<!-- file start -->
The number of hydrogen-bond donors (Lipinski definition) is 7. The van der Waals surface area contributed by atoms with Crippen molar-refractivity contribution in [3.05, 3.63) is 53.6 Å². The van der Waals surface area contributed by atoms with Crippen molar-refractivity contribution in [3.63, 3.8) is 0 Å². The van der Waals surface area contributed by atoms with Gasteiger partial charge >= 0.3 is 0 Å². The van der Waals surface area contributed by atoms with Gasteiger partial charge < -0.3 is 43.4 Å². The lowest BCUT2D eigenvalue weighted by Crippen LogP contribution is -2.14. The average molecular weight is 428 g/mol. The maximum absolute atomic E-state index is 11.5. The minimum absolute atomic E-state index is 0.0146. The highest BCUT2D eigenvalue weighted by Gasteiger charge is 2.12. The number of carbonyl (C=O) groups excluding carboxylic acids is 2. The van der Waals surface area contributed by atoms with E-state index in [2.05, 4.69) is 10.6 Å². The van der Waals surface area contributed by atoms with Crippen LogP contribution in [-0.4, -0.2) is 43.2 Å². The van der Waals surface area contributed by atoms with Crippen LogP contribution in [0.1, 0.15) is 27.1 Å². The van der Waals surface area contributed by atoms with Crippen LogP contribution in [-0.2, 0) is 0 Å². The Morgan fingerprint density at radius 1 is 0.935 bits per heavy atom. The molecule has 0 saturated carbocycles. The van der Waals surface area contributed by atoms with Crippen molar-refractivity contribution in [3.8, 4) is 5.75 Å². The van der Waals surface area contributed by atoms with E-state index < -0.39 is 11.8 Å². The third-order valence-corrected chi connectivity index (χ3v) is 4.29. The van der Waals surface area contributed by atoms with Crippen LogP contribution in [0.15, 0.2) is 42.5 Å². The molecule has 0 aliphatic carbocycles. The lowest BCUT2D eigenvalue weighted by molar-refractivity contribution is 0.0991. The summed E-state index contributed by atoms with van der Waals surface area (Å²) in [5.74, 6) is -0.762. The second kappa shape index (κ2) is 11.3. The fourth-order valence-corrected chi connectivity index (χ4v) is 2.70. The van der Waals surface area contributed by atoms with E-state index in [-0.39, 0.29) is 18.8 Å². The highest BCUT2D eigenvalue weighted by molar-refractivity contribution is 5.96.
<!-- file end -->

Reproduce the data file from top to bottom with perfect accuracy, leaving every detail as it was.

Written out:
The number of hydrogen-bond donors (Lipinski definition) is 7. The van der Waals surface area contributed by atoms with Crippen molar-refractivity contribution in [3.05, 3.63) is 53.6 Å². The van der Waals surface area contributed by atoms with Crippen molar-refractivity contribution in [3.63, 3.8) is 0 Å². The van der Waals surface area contributed by atoms with Gasteiger partial charge >= 0.3 is 0 Å². The van der Waals surface area contributed by atoms with Gasteiger partial charge < -0.3 is 43.4 Å². The lowest BCUT2D eigenvalue weighted by Crippen LogP contribution is -2.14. The average molecular weight is 428 g/mol. The maximum absolute atomic E-state index is 11.5. The minimum absolute atomic E-state index is 0.0146. The highest BCUT2D eigenvalue weighted by Gasteiger charge is 2.12. The number of carbonyl (C=O) groups excluding carboxylic acids is 2. The van der Waals surface area contributed by atoms with E-state index in [2.05, 4.69) is 10.6 Å². The van der Waals surface area contributed by atoms with Crippen LogP contribution in [-0.4, -0.2) is 43.2 Å². The van der Waals surface area contributed by atoms with Crippen LogP contribution in [0.1, 0.15) is 27.1 Å². The van der Waals surface area contributed by atoms with Crippen LogP contribution in [-0.2, 0) is 0 Å². The Morgan fingerprint density at radius 1 is 0.935 bits per heavy atom. The molecule has 0 saturated carbocycles. The van der Waals surface area contributed by atoms with Crippen molar-refractivity contribution in [3.8, 4) is 5.75 Å². The van der Waals surface area contributed by atoms with E-state index < -0.39 is 11.8 Å². The third-order valence-corrected chi connectivity index (χ3v) is 4.29. The van der Waals surface area contributed by atoms with Crippen LogP contribution in [0.15, 0.2) is 42.5 Å². The molecule has 0 aliphatic carbocycles. The lowest BCUT2D eigenvalue weighted by molar-refractivity contribution is 0.0991. The summed E-state index contributed by atoms with van der Waals surface area (Å²) in [5.74, 6) is -0.762. The second kappa shape index (κ2) is 11.3. The fourth-order valence-corrected chi connectivity index (χ4v) is 2.70. The van der Waals surface area contributed by atoms with E-state index in [-0.39, 0.29) is 18.8 Å². The highest BCUT2D eigenvalue weighted by molar-refractivity contribution is 5.96.